The news that Floyd Landis tested positive for testosterone on his way to victory in this year's Tour de France has spoiled one of the greatest success stories in the history of the showpiece event.
A week ago, the quiet 30-year-old son of a Mennonite family from Lancaster county in Pennsylvania produced a fantastic run in the French Alps to win the last mountain stage from St Jean de Maurienne to Morzine.
It was after that gruelling ride that Landis failed a test for the male sex hormone.
"Landis's performance not only left its mark on the 2006 Tour, it also left its mark on the whole history of the race," new race director Christian Prudhomme had said of the American's triumph.
Many felt the discreet but approachable Landis was great for a sport tired of the robotic domination of fellow American Lance Armstrong, who was perceived by many in the cycling world as somewhat arrogant.
The slow rise of a man who spent years in the shadow of Armstrong started when he bought his first mountain bike, aged 15. So devout were his parents that he could not ride it with shorts and had to wear a tracksuit.
To pursue his passion, Landis, who soon switched to road racing, eventually left the Mennonite fold. Aged 20, he moved to California and dedicated all his time to cycling, now able to train in shorts.
Landis, however, never complained about the way he was brought up in a culture suspicious about the modern world and its comforts.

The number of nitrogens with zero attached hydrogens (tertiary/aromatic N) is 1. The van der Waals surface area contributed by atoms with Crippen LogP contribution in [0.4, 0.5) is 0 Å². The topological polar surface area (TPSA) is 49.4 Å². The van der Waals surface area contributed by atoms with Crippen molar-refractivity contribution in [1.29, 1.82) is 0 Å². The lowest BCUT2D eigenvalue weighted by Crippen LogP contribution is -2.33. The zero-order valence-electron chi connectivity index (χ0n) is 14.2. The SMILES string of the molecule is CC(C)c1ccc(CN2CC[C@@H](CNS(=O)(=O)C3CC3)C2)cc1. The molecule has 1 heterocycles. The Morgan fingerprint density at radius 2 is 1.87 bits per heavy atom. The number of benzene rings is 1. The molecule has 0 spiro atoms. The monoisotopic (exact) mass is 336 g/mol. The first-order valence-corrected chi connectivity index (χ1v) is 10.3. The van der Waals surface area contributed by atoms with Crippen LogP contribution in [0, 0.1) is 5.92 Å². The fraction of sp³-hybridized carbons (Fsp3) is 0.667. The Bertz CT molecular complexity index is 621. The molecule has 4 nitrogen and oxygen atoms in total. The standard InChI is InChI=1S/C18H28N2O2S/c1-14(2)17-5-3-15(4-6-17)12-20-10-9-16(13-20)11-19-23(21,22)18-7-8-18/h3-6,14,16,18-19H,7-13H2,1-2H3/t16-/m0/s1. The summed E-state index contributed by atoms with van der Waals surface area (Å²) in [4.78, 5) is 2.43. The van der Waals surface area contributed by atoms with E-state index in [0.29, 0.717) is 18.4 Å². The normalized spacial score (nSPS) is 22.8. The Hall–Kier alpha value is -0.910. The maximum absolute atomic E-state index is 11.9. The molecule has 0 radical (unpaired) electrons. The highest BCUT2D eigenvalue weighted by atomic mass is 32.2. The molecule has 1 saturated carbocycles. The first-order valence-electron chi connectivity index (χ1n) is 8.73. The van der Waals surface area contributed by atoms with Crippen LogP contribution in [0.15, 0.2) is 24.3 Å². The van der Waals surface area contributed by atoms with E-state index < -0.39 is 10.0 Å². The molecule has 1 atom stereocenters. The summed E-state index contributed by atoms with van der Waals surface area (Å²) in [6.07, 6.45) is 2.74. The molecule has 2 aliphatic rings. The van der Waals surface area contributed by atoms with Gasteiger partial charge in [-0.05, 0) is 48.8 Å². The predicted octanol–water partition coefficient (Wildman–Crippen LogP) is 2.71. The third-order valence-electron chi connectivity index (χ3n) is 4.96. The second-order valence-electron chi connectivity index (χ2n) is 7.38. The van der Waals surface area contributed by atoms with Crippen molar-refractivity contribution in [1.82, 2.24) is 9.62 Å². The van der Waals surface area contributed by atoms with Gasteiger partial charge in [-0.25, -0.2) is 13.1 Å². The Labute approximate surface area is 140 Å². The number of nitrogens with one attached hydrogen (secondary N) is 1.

"I have nothing bad to say about my education," he said during the Tour. "My parents taught me the values of work, courage and patience."
In 2002 he joined the US Postal team, whose leader, Armstrong, spotted the newcomer's potential, helping him out financially and making him one of his most valued aides.
Landis, however, found working for the exacting Texan increasingly frustrating and their relationship deteriorated.
In 2005, he moved to Phonak, soon proving he had all the qualities to become their leader.
Not until Ivan Basso of Italy and German Jan Ullrich were among nine riders forced to pull out on the eve of the race after being implicated in a doping investigation in Spain did Landis emerge as a Tour favourite.
Some felt he would struggle when he said during the race that he had a hip problem and would need surgery to cure residual pain from a crash in 2003.
Landis nevertheless rose to the occasion and after his awesome climb to Morzine, fan Vicki Barringer, whose family owns a bicycle shop that he frequents in his hometown of Murreita, California told Reuters: "That was one of the most glorious moments in sports.
"If anybody ever had a doubt about themselves, all they had to do was look at him and know the impossible can be done."
She was still backing him after Thursday's news."I believe in Floyd's capabilities and I'll wait for the final outcome," she said.